With the publications for the review selected and the guidelines in mind, critical reading – the second step in the process – can begin. Critical reading is so essential for producing an excellent literature review that it might be considered the most important step, and certainly it tends to be the most time consuming. Each source should first be read in whatever order seems productive to evaluate content, aims and methods, the nature and analysis of findings, and any other aspects of the study related to its quality, usefulness or importance in the larger body of knowledge. It is essential while reading to keep one eye firmly focussed on the new research and to record critical thoughts about how each publication affects that work, by supporting it perhaps, or by contradicting it, or by leaving an unexplained gap for the new research to fill. Take care to separate critical thoughts from any content-oriented notes to avoid confusion and do not neglect to record with the utmost accuracy the bibliographical information for each source. This will promote perfect citations and references and also make final proofreading, checking and correcting (in Step 3 below) a good deal easier.

Careful notes of all three kinds – bibliographical, content and critical – will serve as the perfect tool for the next level of reflective reading. This involves comparing and synthesising research sources, categorising them in relation to larger research patterns as well as the new work, and ultimately evaluating the body of relevant scholarship as a whole. It may prove useful to create specific groups or categories for organising and understanding publications based on significant themes or theories, similarities and differences in methodology or analysis, or arguments and conclusions that agree or disagree with those in the new paper. Such categories will help with organising the literature review, and in a long review they might even become subsections. They should also help the author maintain a focus on discovering both the need and the justification for the current research and serve to highlight the ways in which the valuable new study will clarify confusion, answer key questions or provide new directions for investigation and practice.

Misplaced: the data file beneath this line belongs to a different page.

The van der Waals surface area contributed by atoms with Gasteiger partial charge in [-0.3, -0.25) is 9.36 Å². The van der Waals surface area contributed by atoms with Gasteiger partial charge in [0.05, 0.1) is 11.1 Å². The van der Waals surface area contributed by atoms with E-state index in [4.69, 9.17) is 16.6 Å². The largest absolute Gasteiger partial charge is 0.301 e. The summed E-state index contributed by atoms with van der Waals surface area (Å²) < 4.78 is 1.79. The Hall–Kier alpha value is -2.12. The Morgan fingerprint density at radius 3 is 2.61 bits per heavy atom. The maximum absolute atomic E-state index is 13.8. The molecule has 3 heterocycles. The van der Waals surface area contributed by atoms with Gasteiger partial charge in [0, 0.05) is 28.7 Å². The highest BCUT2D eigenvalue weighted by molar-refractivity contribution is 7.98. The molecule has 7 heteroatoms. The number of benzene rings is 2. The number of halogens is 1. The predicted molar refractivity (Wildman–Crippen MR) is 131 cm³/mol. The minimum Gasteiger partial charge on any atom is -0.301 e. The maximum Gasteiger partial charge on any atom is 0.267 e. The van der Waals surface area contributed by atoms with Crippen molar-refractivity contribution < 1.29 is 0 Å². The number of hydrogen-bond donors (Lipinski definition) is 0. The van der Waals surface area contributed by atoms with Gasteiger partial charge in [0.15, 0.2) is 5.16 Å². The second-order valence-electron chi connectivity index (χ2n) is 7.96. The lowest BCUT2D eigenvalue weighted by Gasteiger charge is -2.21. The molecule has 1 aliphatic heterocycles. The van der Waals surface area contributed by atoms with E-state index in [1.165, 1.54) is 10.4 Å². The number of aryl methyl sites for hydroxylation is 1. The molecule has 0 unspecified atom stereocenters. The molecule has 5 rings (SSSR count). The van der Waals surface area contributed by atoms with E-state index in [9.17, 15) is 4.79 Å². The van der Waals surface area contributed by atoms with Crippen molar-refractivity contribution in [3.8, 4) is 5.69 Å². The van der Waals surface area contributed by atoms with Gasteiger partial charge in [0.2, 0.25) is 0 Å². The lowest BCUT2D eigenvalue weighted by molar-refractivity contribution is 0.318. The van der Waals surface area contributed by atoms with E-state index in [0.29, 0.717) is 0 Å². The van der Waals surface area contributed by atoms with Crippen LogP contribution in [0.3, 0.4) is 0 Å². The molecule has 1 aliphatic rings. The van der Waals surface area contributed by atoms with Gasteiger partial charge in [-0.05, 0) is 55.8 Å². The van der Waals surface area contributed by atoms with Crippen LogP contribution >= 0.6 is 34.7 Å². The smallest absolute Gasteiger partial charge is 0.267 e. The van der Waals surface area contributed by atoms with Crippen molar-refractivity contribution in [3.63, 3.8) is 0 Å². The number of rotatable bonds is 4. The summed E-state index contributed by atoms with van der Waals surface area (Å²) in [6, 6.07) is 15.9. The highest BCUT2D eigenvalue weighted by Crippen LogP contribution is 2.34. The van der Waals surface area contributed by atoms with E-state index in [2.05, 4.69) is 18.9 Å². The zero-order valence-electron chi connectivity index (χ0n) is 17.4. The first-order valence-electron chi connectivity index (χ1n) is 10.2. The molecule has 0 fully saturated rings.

Step 3: The Scholarly Writing Necessary To Any Successful Literature Review
As sources are compared and synthesised in preparation for writing a literature review, the appropriate logic and structure for that review will usually emerge, sometimes gradually and occasionally with striking immediacy. Knowing where the review will end is essential for effective writing, and ideally that ending will contain a strong statement about the inconsistency, confusion or lacuna in the existing scholarship that shows why the new research is needed. The literature review should be organised with the primary aim of developing a logical argument that concludes with that perfect ending. A chronological arrangement determined by the publication dates of the sources reviewed is often appropriate to show a direct line of development or progress, but a different and more complex order based on the nature of the new research may prove a better choice for a brief review that cannot hope to cover all the published scholarship in a field.

Remember while writing that a literature review for a scholarly paper is usually a particularly formal part of an already formal document. Great care must be taken to report and discuss the research and ideas of other authors with the utmost accuracy and professional respect, and any misrepresentation of the work of fellow researchers must be strictly avoided. Citations and references are required and must be thorough and precise; they must also conform to the documentation style of the relevant guidelines or instructions. A literature review should demonstrate its author’s sophisticated understanding of the sources discussed as well as the key issues associated with his or her research. It should also be written in formal language, using complete sentences and avoiding errors of grammar, punctuation, spelling and typing. Finally, revisions to refine content, editing to perfect language and proofreading to check and correct even the smallest mistakes are always necessary before a literature review is ready to submit for publication or grading.